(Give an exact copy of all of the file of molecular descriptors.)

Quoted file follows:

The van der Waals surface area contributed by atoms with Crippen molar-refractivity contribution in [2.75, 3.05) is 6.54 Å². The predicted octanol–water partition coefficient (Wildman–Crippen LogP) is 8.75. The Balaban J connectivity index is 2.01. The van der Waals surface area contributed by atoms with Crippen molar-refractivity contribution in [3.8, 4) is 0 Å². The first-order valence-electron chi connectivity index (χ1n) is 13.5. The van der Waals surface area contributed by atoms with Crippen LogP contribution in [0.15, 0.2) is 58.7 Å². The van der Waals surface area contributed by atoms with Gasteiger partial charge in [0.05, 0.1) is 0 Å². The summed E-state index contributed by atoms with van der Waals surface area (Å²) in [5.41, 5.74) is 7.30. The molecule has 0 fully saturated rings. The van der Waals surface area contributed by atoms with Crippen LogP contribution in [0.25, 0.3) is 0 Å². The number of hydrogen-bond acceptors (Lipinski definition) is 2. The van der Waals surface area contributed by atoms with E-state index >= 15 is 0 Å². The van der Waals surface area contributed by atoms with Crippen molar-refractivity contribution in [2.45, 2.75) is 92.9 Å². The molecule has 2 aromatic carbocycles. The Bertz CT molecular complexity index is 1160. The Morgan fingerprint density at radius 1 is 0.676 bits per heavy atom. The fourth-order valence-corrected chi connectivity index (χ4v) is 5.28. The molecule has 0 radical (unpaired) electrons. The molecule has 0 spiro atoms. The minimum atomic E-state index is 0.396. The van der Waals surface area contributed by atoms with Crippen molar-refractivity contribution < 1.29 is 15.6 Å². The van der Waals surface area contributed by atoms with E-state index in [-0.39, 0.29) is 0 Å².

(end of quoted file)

The van der Waals surface area contributed by atoms with Crippen molar-refractivity contribution in [2.75, 3.05) is 6.54 Å². The predicted octanol–water partition coefficient (Wildman–Crippen LogP) is 8.75. The Balaban J connectivity index is 2.01. The van der Waals surface area contributed by atoms with Crippen molar-refractivity contribution in [3.8, 4) is 0 Å². The first-order valence-electron chi connectivity index (χ1n) is 13.5. The van der Waals surface area contributed by atoms with Crippen LogP contribution in [0.15, 0.2) is 58.7 Å². The van der Waals surface area contributed by atoms with Gasteiger partial charge in [0.05, 0.1) is 0 Å². The summed E-state index contributed by atoms with van der Waals surface area (Å²) in [5.41, 5.74) is 7.30. The molecule has 0 fully saturated rings. The van der Waals surface area contributed by atoms with Crippen LogP contribution in [0.25, 0.3) is 0 Å². The number of hydrogen-bond acceptors (Lipinski definition) is 2. The van der Waals surface area contributed by atoms with E-state index >= 15 is 0 Å². The van der Waals surface area contributed by atoms with Crippen molar-refractivity contribution in [2.45, 2.75) is 92.9 Å². The molecule has 2 aromatic carbocycles. The Bertz CT molecular complexity index is 1160. The Morgan fingerprint density at radius 1 is 0.676 bits per heavy atom. The fourth-order valence-corrected chi connectivity index (χ4v) is 5.28. The molecule has 0 radical (unpaired) electrons. The molecule has 0 spiro atoms. The minimum atomic E-state index is 0.396. The van der Waals surface area contributed by atoms with Crippen molar-refractivity contribution < 1.29 is 15.6 Å². The van der Waals surface area contributed by atoms with E-state index in [-0.39, 0.29) is 0 Å².